It's going to be a long time before the Charleston Police Department forgets Denzel Curnell.
The community will make sure of it.
Earlier this week, Solicitor Scarlett Wilson reviewed the SLED investigation into Curnell's death and declared it a clear case of suicide. Wilson doesn't mess around, and she made the call based on the physical evidence in the case.
There's no reason to doubt her judgment.
But if some people have a hard time accepting that, well, that's on the police.
For nearly a month, Charleston police said next to nothing about a case that had garnered a lot of attention. That's not unusual in incidents where somebody dies around the police.
And even though the physical evidence suggested Curnell shot himself after a scuffle with an off-duty officer, the silence on Lockwood Boulevard raised more suspicions than it allayed.
So now the Charleston police have an image problem. And it didn't have to be that way.
Transparency is best
Geoffrey Alpert, a criminal justice professor at the University of South Carolina, says sunshine is critical to a police department's community standing.
He says the Los Angeles Police Department, of all agencies, is an example of how to do it right. Back in its days of turmoil, the department had a policy of holding a news conference within hours of any shooting that involved a police officer. The agency told citizens what officers knew - and what they didn't.
"Transparency is always the best policy, unless the investigation is linked to some ongoing drug deal, or espionage or terrorism," Alpert says. "They should want to talk about it. It's making the community feel as if the police are working for them."
But the police said almost nothing about Curnell's death for the better part of a month. In their defense, the police said it was not appropriate to comment on an ongoing investigation. There is some legitimacy to their argument.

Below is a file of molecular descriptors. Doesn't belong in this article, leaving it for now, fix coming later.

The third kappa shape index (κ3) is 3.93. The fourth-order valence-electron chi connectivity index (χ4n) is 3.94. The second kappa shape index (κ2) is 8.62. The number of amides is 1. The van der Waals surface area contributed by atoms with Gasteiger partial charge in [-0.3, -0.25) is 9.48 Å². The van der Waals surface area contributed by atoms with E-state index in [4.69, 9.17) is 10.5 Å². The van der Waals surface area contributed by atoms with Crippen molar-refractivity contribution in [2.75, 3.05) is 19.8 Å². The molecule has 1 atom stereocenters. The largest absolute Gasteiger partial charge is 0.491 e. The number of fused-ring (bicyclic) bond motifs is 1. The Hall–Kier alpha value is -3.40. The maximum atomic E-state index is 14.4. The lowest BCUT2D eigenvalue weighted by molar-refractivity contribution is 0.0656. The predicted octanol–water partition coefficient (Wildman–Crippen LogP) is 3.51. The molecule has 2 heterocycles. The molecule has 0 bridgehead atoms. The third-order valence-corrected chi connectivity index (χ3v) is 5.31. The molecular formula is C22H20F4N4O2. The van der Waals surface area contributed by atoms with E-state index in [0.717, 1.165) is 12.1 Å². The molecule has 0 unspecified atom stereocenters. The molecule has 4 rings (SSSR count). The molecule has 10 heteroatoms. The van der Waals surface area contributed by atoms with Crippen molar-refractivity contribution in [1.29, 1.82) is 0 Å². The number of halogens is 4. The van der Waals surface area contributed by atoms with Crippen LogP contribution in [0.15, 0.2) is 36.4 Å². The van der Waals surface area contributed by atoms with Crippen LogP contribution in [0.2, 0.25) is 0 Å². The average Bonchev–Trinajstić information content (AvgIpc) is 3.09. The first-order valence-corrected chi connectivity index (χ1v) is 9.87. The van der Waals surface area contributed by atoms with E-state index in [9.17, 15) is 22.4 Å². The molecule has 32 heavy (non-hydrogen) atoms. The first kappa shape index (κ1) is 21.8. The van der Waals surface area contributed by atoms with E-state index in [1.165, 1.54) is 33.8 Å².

But it's not the law.
As the community demanded answers - and hurled accusations - it seems like it would have been good to make an exception and defend the department and its officers. It doesn't seem like that would have been a great risk. After all, SLED found the same thing Charleston police said in an email to City Council members hours after the incident.
Perhaps they were afraid to say one thing had happened and then have an investigation find otherwise. It wouldn't look good.
But it's a pretty safe bet it wouldn't have been any worse than keeping quiet. That hasn't done anyone any good, least of all the Charleston Police Department.
A question of tactics?
Of course, the Curnell incident is far from perfect.
Even people who accept the suicide finding are not sure this was the model of police procedure the city says it was.
Officer Jamal Medlin was off-duty and working security at Bridgeview Apartments when Curnell showed up. (The fact that police are paid so little they have to take second jobs is another issue.)
Medlin said he thought Curnell was suspicious in part because he was wearing a hoodie and long pants, and it was hot. Gee, that sounds a little bit like profiling.
You'd think Medlin might have noticed a lot of kids that age wear long pants year-round, and hoodies are not uncommon either.
Fashion rarely makes sense.
Never mind the fact that casting suspicion on someone because of a hoodie seems ill-advised in the wake of the Trayvon Martin tragedy.
So Medlin tried to talk to Curnell. Now, it's good advice to heed an officer's request - there's no upside to defying the police. But he did. They scuffled. Medlin got him on the ground. And Curnell apparently reached into his jacket, pulled out a gun and shot himself in the head.
Perhaps Curnell was depressed, and maybe he would have eventually killed himself.
And maybe he wouldn't have. Getting stopped when he wasn't doing anything may have pushed Curnell over the edge.
Medlin probably thinks about that a lot.
As Alpert says, it is the community's right to question the officer's tactics, and whether Curnell was handled appropriately.
More importantly, it is the public's right to get answers.
These questions are going to linger for a long time, and that's a shame.
Policing is a thankless job anyway, and now city cops are going to have to deal with a suspicious community. The Curnell case is going to cast a shadow on a lot of police officers who are just trying to do their jobs.
And it didn't have to be that way.
Reach Brian Hicks at firstname.lastname@example.org
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